Sims-class destroyer

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USS Sims 0540906.jpg
USS Sims (DD-409), lead ship of the class.
Class overview
Name: Sims-class destroyer
Builders: Bath Iron Works
Federal Shipbuilding
Newport News Shipbuilding
Boston Navy Yard
Norfolk Naval Shipyard
Charleston Navy Yard
Philadelphia Naval Shipyard
Operators: US flag 48 stars.svg United States Navy
Preceded by: Benham class
Succeeded by: Benson class
Built: 1937–40
In commission: 1939–46
Completed: 12
Lost: 5
Retired: 7
General characteristics
Type: Destroyer
Displacement: 1,570 tons (standard)
2,465 tons (full load)
Length: 348 ft 4 in
Beam: 36 ft 0 in
Draft: 13 ft 4 in
Propulsion:
  • 3 Boilers
  • 2 Westinghouse Turbines (50,000 horsepower)
Speed: 37.7 knots
Complement:
  • 16 Officers
  • 235 Enlisted
Armament:
Notes: fuel capacity: 2,929 barrels

The Sims-class consisted of 12 destroyers in the United States Navy, built in seven various shipyards, and commissioned in 1939 and 1940. It was the last United States destroyer class completed prior to World War II. All Sims-class ships saw action in World War II, and seven survived the war. No ship of this class saw service after 1946.

Of the five ships lost, four were at the hands of the Japanese and one at the hands of the Germans. Three of the seven survivors were undergoing overhauls that were left unfinished at war’s end and ultimately scrapped. The remaining four seaworthy ships were used as targets during the 1946 Operation Crossroads atomic tests at Bikini Atoll. One was sunk by the first blast, while the other three were sunk as targets two years later after serving as experimental platforms.

The Sims class ships were the sixth and final class of the "third-generation" 1500-ton pre-war destroyers that modernized the United States navy in the 1930s. They were the last built with a single engine room, changed with the Benson-class destroyers for increased survivability. However they were also the first increased in hull length, and the precursor for the numerous larger, faster destroyer classes that marked war-time construction.

The Sims class introduced installation of Mark 37 Gun Fire Control System.[1] Distinguished by a turret mounted gun director, the advanced system controlled by a Ford Mark 1 Fire Control Computer mounted deep in the hull enabled automatic aiming of guns against surface or air targets with first-hit solutions in near real-time. The system would evolve and be used extensively to control most 5 inch guns on destroyers and larger ships, and remained in service on US ships until the 1970s.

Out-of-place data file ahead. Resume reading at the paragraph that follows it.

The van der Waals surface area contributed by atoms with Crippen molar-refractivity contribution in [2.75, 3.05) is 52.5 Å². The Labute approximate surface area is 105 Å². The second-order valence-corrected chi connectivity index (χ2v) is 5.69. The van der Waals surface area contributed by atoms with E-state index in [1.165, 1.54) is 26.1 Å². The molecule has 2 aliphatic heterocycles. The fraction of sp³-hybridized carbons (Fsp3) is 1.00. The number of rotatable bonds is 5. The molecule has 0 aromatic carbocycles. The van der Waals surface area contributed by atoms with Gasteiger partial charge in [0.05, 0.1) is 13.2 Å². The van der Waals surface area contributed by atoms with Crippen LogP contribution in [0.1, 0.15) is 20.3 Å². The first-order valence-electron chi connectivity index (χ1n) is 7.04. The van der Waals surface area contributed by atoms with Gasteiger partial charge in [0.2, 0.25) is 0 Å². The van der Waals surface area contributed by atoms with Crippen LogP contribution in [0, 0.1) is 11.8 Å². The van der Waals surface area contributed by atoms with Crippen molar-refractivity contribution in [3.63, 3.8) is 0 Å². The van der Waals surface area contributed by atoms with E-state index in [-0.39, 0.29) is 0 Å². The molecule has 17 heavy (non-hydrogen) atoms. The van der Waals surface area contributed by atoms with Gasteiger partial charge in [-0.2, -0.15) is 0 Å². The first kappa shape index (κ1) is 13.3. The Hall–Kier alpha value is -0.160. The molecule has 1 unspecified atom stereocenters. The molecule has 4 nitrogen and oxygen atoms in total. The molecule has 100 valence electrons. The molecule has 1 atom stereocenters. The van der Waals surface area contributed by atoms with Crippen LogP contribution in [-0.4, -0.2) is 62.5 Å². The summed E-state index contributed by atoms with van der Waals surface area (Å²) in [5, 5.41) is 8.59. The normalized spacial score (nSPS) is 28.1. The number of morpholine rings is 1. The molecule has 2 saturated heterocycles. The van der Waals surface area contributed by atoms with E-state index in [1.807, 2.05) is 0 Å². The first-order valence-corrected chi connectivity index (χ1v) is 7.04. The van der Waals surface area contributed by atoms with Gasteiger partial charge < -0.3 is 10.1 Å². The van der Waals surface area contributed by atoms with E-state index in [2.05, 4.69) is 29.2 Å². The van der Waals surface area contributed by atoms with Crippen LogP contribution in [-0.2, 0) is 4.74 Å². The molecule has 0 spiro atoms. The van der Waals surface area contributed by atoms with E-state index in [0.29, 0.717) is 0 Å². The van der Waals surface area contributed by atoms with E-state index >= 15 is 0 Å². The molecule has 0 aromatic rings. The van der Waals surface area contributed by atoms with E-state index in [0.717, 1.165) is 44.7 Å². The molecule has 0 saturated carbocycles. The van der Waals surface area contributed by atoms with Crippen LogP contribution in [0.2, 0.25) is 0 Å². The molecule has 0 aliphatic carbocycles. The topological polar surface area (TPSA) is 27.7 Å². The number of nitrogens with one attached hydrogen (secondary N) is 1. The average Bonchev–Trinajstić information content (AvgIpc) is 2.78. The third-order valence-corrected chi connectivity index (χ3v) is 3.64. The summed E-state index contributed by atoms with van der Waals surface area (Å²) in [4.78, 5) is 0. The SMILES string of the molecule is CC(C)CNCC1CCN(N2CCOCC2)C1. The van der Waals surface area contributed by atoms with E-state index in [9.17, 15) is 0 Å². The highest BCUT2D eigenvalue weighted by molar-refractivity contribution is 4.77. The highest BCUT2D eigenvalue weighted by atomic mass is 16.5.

Early units completed with 12 torpedo tubes (3×4) while later ships completed with 8 (2×4) on the centerline. All were converted to 8-tube configuration before World War II began.

USS Russell (DD-414) in 1943.

Ships in class[edit]

Ship Name Hull No. Builder Laid down Commission Decommission Fate
Sims DD-409 Bath Iron Works, Bath, Maine 15 July 1937 1 August 1939 Sunk by Japanese aircraft in the Battle of the Coral Sea, 7 May 1942. (14 survivors).
Hughes DD-410 Bath Iron Works, Bath, Maine 15 September 1937 21 September 1939 28 August 1946 Damaged during Operation Crossroads atomic tests at Bikini Atoll, July 1946. Sunk as target, 16 October 1948.
Anderson DD-411 Federal Shipbuilding and Drydock Company, Kearny, New Jersey 15 November 1937 19 May 1939 28 August 1946 Sunk during Operation Crossroads atomic tests (Test "Able"), at Bikini Atoll, 1 July 1946.
Hammann DD-412 Federal Shipbuilding and Drydock Company, Kearny, New Jersey 17 January 1938 11 August 1939 Sunk by Japanese submarine I-168 during the Battle of Midway with the same torpedo spread (salvo) that also sunk the USS Yorktown (CV-5), 6 June 1942. (80 killed).
Mustin DD-413 Newport News Shipbuilding and Dry Dock Company 20 December 1937 15 September 1939 29 August 1946 Damaged during Operation Crossroads atomic tests at Bikini Atoll, July 1946. Sunk as target off Kwajalein, 18 April 1948.
Russell DD-414 Newport News Shipbuilding and Dry Dock Company 20 December 1937 3 November 1939 Sold for scrap, September 1947
O'Brien DD-415 Boston Navy Yard 31 May 1938 2 March 1940 Torpedoed by Japanese submarine I-19, with the same torpedo spread (salvo) which also sunk the USS Wasp (CV-7) and damaged the USS North Carolina (BB-55), 15 September 1942. Sank 19 October 1942 out from Suva while en route to Pearl Harbor for repairs.
Walke DD-416 Boston Navy Yard 31 May 1938 27 April 1940 Sunk in Naval Battle of Guadalcanal, 15 November 1942. (88 killed).
Morris DD-417 Norfolk Navy Yard, Portsmouth, Virginia 7 June 1938 5 March 1940 9 November 1945 Sold for scrap, 2 August 1947.
Roe DD-418 Charleston Navy Yard 23 April 1938 5 January 1940 30 October 1945 Sold for scrap, August 1947
Wainwright DD-419 Norfolk Navy Yard, Portsmouth, Virginia 7 June 1938 15 April 1940 29 August 1946 Damaged in the Operation Crossroads atomic tests at Bikini Atoll, July 1946. Sunk as target in Pacific, 5 July 1948.
Buck DD-420 Philadelphia Naval Shipyard 6 April 1938 15 May 1940 Sunk by U-616 off Salerno, Italy, 9 October 1943. (150 killed)

See also[edit]

References[edit]

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